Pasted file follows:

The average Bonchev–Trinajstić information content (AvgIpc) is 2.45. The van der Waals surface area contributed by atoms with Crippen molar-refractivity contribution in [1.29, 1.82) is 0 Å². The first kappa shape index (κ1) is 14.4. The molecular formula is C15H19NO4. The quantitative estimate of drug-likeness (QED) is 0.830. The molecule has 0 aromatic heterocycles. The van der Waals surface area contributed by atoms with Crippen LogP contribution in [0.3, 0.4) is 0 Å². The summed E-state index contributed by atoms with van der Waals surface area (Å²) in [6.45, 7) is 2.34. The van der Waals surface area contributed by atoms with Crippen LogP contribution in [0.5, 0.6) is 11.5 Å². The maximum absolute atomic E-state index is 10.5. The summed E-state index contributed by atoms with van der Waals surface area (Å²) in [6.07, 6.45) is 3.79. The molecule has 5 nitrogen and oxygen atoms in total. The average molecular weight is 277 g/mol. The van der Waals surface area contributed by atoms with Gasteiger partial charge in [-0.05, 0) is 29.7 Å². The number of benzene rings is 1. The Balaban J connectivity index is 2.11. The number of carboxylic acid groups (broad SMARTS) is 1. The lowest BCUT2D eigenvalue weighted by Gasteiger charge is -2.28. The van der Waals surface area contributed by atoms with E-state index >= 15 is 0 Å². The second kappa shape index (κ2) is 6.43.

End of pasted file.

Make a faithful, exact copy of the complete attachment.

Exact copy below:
The average Bonchev–Trinajstić information content (AvgIpc) is 2.45. The van der Waals surface area contributed by atoms with Crippen molar-refractivity contribution in [1.29, 1.82) is 0 Å². The first kappa shape index (κ1) is 14.4. The molecular formula is C15H19NO4. The quantitative estimate of drug-likeness (QED) is 0.830. The molecule has 0 aromatic heterocycles. The van der Waals surface area contributed by atoms with Crippen LogP contribution in [0.3, 0.4) is 0 Å². The summed E-state index contributed by atoms with van der Waals surface area (Å²) in [6.45, 7) is 2.34. The van der Waals surface area contributed by atoms with Crippen LogP contribution in [0.5, 0.6) is 11.5 Å². The maximum absolute atomic E-state index is 10.5. The summed E-state index contributed by atoms with van der Waals surface area (Å²) in [6.07, 6.45) is 3.79. The molecule has 5 nitrogen and oxygen atoms in total. The average molecular weight is 277 g/mol. The van der Waals surface area contributed by atoms with Gasteiger partial charge in [-0.05, 0) is 29.7 Å². The number of benzene rings is 1. The Balaban J connectivity index is 2.11. The number of carboxylic acid groups (broad SMARTS) is 1. The lowest BCUT2D eigenvalue weighted by Gasteiger charge is -2.28. The van der Waals surface area contributed by atoms with E-state index >= 15 is 0 Å². The second kappa shape index (κ2) is 6.43.